The Talk of The Town’s Tom Bachtell is Pencilled; Liza Donnelly: “Cartooning the New President”; From the Spill’s Library: Another Spot Artist

Tom Bachtell, whose wonderful spot drawings are featured weekly in the New Yorker‘s Talk of The Town section is the subject of Jane Mattimoe’s Case For Pencils this week.  Check it out here.

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Liza Donnelly on drawing the new President (with a selection of her latest cartoons). See it here

 

 

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As long as the subject of New Yorker Spot artists has come up  (with Mr. Bachtell’s work) here’s a little something from the Spill‘s archives:  Suzanne Suba was one of the very few  New Yorker spot artists to have her work collected in book form.  Below is an example of her art from the lovely little (4″x5″) book titled, Spots by Suba: From The New Yorker (E.P. Dutton & Co. 1944).  Ms. Suba passed away in  2012

 

 

A Curio Added to the Spill’s Attic

I love the New Yorker oddities out there in the world. This most recent addition to the Spill‘s  collection is one of the most curious I’ve seen.  Someone had various Talk of The Town sections professionally bound.

The only identification on the volume — getting right to the point! — is The Talk of The Town printed on the spine. There are no other markings. Other than the binding, the only other personal touch (not counting the material selected for inclusion in the volume) is the page below, included three pages in. Its thin, shiny quality suggests it came off a mimeograph machine.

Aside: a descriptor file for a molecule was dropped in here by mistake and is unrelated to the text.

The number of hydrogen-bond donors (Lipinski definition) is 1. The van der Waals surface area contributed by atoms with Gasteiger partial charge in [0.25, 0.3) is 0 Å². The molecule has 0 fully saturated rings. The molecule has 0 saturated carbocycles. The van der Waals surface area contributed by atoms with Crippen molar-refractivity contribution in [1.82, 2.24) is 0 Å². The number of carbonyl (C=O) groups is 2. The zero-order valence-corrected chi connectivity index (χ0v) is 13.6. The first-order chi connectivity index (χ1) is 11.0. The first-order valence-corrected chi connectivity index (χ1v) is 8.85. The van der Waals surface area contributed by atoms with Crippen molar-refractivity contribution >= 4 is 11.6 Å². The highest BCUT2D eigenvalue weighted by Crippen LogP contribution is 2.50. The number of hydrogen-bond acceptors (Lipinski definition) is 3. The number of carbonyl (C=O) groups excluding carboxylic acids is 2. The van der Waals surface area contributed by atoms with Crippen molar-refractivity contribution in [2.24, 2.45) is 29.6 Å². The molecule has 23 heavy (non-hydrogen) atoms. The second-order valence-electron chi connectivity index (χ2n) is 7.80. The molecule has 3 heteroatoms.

The earliest Talk section included is April 28, 1928, the most recent, May 7, 1932.  While the sections are chronological, they are not sequential, skipping, for instance, from June 13, 1931 to July 11, 1931.

Luckily, the person who put this together included the covers for each Talk section. At the top of this post you see a full page Peter Arno from the issue of August 3, 1929 leading into the issue of October 19, 1929 (cover by Rea Irvin).

 

 

 

 

 

 

 

 

 

 

 

 

The Ink Spill library has a number of bound New Yorkers;  I take one off the shelves every so often, in the fashion of  E.B. White, who wrote in the Preface to The Subtreasury of American Humor (edited with Katharine White),”my wife and I happen to own a complete file of bound volumes of The New Yorker…it would often be our custom to pull out a volume at random and dip up a nice funny piece…”; having pieces bound in such a way as this odd Talk volume is a little pre-fab gift of randomness.